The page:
Obama Announces New Racial-Profiling Guidelines

By Julissa Catalan

In the wake of Eric Garner‘s and Michael Brown‘s deaths at the hands of police officers, the Obama administration released new racial-profiling guidelines for U.S. law-enforcement officials on Monday.

The new guidelines are meant to replace the last set, which were put in place by the Bush administration in 2003, closing a loophole that previously allowed profiling for national-security investigations.

The new rules prohibit profiling based on race, ethnicity, national origin, gender, religion or sexual orientation and apply to federal officers—such as Secret Service agents and the FBI—and any local police officers who participate in taskforce assignments.

For the first time these rules also apply to the Department of Homeland Security—including all Immigration and Customs Enforcement civil immigration enforcement, U.S. Coast Guard law-enforcement activities, Border Patrol activities not near the border, Department of Homeland Security officers protecting government buildings, and federal air marshals.

However, they do not apply to Border Patrol and airport screeners because the “unique nature of border and transportation security as compared to traditional law enforcement” justified the exclusion of those activities.

“As attorney general, I have repeatedly made clear that profiling by law enforcement is not only wrong, it is profoundly misguided and ineffective,” outgoing Attorney General Eric Holder said in a statement.

“Particularly in light of certain recent incidents we’ve seen at the local level, and the widespread concerns about trust in the criminal-justice process, it’s imperative that we take every possible action to institute strong and sound policing practices.”

According to the document, federal agents can use race to help identify suspects as part of a description, but cannot stereotype an entire group for possible criminal behavior.

The document includes multiple scenarios to help guide officials.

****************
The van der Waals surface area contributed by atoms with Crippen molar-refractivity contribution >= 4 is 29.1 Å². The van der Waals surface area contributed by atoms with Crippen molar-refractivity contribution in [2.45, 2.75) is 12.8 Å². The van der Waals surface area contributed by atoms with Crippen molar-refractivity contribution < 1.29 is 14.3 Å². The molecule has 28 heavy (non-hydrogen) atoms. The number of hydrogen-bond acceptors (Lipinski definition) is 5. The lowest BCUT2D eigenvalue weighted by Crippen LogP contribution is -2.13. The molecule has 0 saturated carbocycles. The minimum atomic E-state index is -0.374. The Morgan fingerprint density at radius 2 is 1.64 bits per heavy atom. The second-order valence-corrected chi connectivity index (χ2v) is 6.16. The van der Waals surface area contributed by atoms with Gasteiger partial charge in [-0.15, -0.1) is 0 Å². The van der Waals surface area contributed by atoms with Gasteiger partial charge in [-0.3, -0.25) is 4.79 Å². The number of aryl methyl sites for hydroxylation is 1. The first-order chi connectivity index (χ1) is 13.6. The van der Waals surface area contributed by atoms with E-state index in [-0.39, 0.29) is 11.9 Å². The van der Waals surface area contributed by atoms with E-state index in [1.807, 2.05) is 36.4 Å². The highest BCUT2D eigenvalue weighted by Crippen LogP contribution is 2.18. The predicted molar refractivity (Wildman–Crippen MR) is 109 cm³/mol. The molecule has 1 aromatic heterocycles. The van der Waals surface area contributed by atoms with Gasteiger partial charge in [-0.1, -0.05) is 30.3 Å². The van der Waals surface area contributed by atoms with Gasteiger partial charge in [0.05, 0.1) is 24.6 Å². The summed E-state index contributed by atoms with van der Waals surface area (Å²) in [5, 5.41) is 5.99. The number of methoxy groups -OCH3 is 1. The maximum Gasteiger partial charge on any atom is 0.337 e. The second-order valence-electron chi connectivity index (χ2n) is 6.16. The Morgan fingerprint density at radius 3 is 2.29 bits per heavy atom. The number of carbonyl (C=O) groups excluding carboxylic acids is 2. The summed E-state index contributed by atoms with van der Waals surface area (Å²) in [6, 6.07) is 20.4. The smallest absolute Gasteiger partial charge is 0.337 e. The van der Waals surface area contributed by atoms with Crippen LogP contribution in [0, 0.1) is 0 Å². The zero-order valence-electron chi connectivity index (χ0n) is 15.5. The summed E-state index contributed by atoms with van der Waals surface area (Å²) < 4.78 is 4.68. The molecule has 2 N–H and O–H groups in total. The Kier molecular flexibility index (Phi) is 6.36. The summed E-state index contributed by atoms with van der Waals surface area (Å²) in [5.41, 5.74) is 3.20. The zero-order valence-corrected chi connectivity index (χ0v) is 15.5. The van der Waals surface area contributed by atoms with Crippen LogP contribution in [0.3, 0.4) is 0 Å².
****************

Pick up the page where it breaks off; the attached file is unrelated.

For example, if an officer notices that most cars on a particular road are driving above the speed limit, he or she may not use one of the banned characteristics to choose a car to pull over.

But if the officer receives a bulletin to be on the lookout for a “man of a particular race and particular hair color in his 30s driving a blue automobile,” the officer may pull people over based on those criteria.

Though these new rules have been in the works for five years—and don’t directly apply to local police officers—many are seeing these revisions as a step toward ending racial profiling by law-enforcement officials.

Latest News

Kaiser Permanente building

Kaiser Permanente’s Moanalua Medical Center Receives Women’s Choice Award by WomenCertified Inc.

Originally published at about.kaiserpermanente.org. Kaiser Permanente is a DiversityInc Hall of Fame company.   For the seventh consecutive year, Kaiser Permanente Moanalua Medical Center has been named one of America’s Best Hospitals for Obstetrics by the Women’s Choice Award. Presented by WomenCertified Inc., this evidence-based designation scored Moanalua Medical Center…

ADP Named a Leader in Worldwide Integrated Talent Management, Learning, Performance and Compensation by IDC MarketScapes

Originally published at mediacenter.adp.com. ADP ranked No. 8 on The DiversityInc Top 50 Companies for Diversity list in 2021.   ADP has been named as a Leader in the IDC MarketScapes for Worldwide Integrated Talent Management, Worldwide Learning Management, Worldwide Performance Management and Worldwide Compensation Management 2021 Vendor Assessments. Since…

AT&T on Celebrating Hispanic Heritage Month in 2021

Originally published at about.att.com by Thaddeus Arroyo, CEO of AT&T Consumer. AT&T is a DiversityInc Hall of Fame company.   This Hispanic Heritage Month, we are highlighting and celebrating what makes Hispanic stories so special. We will explore how the vast, diverse and evolving culture of the Hispanic community represents…